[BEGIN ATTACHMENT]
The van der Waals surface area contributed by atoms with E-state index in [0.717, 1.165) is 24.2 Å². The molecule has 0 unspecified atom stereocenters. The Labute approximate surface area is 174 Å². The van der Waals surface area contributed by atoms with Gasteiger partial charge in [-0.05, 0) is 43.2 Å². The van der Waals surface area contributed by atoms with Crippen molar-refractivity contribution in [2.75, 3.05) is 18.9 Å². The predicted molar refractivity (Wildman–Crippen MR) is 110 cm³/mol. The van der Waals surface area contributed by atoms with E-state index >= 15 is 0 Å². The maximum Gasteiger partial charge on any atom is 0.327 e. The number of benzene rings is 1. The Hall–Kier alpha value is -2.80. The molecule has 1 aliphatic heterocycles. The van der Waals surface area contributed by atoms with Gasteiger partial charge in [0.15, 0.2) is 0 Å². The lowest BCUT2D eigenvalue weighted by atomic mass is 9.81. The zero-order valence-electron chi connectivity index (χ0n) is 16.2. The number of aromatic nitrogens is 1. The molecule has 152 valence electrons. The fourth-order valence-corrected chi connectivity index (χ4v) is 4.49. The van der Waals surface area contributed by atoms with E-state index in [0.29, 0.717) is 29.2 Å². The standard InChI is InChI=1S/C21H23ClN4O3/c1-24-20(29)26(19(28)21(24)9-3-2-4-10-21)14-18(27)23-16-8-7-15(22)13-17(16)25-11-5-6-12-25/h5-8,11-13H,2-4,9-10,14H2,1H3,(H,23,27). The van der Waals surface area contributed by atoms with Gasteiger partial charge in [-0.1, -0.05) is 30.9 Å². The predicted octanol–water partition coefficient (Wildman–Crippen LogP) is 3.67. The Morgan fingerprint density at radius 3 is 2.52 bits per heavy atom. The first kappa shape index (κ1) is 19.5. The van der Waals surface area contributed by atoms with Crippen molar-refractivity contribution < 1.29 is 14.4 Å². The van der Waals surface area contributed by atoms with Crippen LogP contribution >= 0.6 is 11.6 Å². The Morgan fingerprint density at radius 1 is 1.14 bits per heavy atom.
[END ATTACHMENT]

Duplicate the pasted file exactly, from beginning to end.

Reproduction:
The van der Waals surface area contributed by atoms with E-state index in [0.717, 1.165) is 24.2 Å². The molecule has 0 unspecified atom stereocenters. The Labute approximate surface area is 174 Å². The van der Waals surface area contributed by atoms with Gasteiger partial charge in [-0.05, 0) is 43.2 Å². The van der Waals surface area contributed by atoms with Crippen molar-refractivity contribution in [2.75, 3.05) is 18.9 Å². The predicted molar refractivity (Wildman–Crippen MR) is 110 cm³/mol. The van der Waals surface area contributed by atoms with E-state index >= 15 is 0 Å². The maximum Gasteiger partial charge on any atom is 0.327 e. The number of benzene rings is 1. The Hall–Kier alpha value is -2.80. The molecule has 1 aliphatic heterocycles. The van der Waals surface area contributed by atoms with Gasteiger partial charge in [0.15, 0.2) is 0 Å². The lowest BCUT2D eigenvalue weighted by atomic mass is 9.81. The zero-order valence-electron chi connectivity index (χ0n) is 16.2. The number of aromatic nitrogens is 1. The molecule has 152 valence electrons. The fourth-order valence-corrected chi connectivity index (χ4v) is 4.49. The van der Waals surface area contributed by atoms with E-state index in [0.29, 0.717) is 29.2 Å². The standard InChI is InChI=1S/C21H23ClN4O3/c1-24-20(29)26(19(28)21(24)9-3-2-4-10-21)14-18(27)23-16-8-7-15(22)13-17(16)25-11-5-6-12-25/h5-8,11-13H,2-4,9-10,14H2,1H3,(H,23,27). The van der Waals surface area contributed by atoms with Gasteiger partial charge in [-0.1, -0.05) is 30.9 Å². The predicted octanol–water partition coefficient (Wildman–Crippen LogP) is 3.67. The Morgan fingerprint density at radius 3 is 2.52 bits per heavy atom. The first kappa shape index (κ1) is 19.5. The van der Waals surface area contributed by atoms with Crippen molar-refractivity contribution < 1.29 is 14.4 Å². The van der Waals surface area contributed by atoms with Crippen LogP contribution >= 0.6 is 11.6 Å². The Morgan fingerprint density at radius 1 is 1.14 bits per heavy atom.